Cidade de Deus

Cidade de Deus gives insight into the daily life of the youth living in Brazilian favelas. The movie exposes the difficulties a favelado faced in pursuing a life outside of the favelas. As mentioned in Julio Cesar Pino’s writings, favelas housed the “subproletariat” which represented a section of the working class that relied on the surrounding proletariat communities ,and other factors, for jobs. Unfortunately, favelados found jobs hard to come by and insufficient in pay and security. The living conditions and lack of infrastructure left most favelados to find other means to make a living.

In Labor in the Favelas of Rio de Janeiro, 1940-1969, Julio Pino noted that a only a small portion of the favelas working poor fit into the category of, “full-time self-employment in petty commodity production and trade.“ However, the movie focuses on the portrayal of this small portion of working poor through its depiction of the drug market in the favelas. The drug market in the favelas produced a petty commodity (drugs) and traded it for cash, or in Benny’s relationship with Carrot the trade for drugs was clothes, a watch, and other valuables. Unfortunately, as evidenced in the movie, a growing drug market in the favelas created violent conflicts as a result from increased competition.

In the movie, Li’l Dice uses his demented personality, created through life in the favelas, to violently take over and monopolize the drug market. Once Li’l Dice gained control of virtually the entire drug market he began to enforce a form of law and order to appease the police. Li’l Dice’s also instilled a since of loyalty within his gang. In one particular scene, Li’l Dice enforces the law when he and his followers corner a group of delinquents that were guilty of stealing and other mischievous behavior. In the scene a young new member of Li’l Dice’s gang must prove his loyalty and shoot one of the guilty youths. The movie concludes with a shootout between Li’l Dice’s gang and vengeful Knockout Ned’s gang where most are killed except for Li’l Dice who is later murdered by a group of kids.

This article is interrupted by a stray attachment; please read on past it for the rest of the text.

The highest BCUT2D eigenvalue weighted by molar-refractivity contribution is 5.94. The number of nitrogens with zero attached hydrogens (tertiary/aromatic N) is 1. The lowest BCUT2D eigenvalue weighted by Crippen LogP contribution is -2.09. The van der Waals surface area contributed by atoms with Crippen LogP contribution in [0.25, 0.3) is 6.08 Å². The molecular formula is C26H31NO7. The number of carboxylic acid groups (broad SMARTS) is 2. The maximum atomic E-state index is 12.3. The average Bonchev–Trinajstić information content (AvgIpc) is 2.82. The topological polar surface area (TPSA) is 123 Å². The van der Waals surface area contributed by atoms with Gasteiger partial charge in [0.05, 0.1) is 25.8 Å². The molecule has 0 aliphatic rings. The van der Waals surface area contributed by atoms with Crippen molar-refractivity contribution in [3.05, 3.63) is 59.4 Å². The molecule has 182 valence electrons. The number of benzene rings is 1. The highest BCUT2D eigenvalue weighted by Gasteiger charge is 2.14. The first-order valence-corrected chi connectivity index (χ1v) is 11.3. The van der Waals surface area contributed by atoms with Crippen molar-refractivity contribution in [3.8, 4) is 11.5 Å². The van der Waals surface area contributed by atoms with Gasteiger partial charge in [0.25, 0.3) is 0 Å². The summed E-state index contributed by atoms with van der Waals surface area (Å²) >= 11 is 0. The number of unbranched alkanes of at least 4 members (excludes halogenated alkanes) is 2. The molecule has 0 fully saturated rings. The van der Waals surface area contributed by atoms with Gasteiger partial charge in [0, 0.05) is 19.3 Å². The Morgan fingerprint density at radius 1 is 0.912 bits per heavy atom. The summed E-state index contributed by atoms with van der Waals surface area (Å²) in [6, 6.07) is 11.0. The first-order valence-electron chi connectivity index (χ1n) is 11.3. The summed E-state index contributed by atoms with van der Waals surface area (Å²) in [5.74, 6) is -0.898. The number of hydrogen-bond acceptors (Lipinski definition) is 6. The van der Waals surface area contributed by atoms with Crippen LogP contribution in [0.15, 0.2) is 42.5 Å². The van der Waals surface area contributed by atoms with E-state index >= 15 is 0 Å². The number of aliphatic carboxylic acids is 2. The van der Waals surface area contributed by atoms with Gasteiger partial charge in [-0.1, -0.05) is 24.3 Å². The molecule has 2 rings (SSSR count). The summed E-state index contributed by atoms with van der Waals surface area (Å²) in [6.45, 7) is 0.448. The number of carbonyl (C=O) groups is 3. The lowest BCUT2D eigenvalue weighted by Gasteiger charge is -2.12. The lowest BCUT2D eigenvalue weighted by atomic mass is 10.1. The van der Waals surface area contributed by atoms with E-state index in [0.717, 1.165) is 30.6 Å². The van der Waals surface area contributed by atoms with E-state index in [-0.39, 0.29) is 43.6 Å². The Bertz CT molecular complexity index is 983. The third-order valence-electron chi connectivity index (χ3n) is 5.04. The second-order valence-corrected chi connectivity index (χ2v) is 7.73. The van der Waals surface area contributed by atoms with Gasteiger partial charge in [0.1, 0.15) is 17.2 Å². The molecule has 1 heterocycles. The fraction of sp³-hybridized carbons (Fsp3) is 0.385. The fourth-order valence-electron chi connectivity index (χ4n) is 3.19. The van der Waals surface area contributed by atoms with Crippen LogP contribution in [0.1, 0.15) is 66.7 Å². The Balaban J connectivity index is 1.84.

As Stephen Hart pointed out in the part of his writing The Image of the Subaltern, “[Rockets] ability to take photographs…which are appetizing to the middle-class press, Rocket escapes his roots…” This further adds to Julio Pino’s point that, “In the course of this generation a notable segment of the favela labor force rose from the ranks of temporary laborers into the proletariat.” In other words, if you are lucky enough, like Rocket, to provide a product that appeals to the middle-class proletariat then you might find a way out of the favelas. However, if you have a fight or flight response to the circumstances brought on by social inequalities you will find yourself stuck or killed in the favela. Rocket, like anyone else that escaped their roots in the favela, was simply lucky.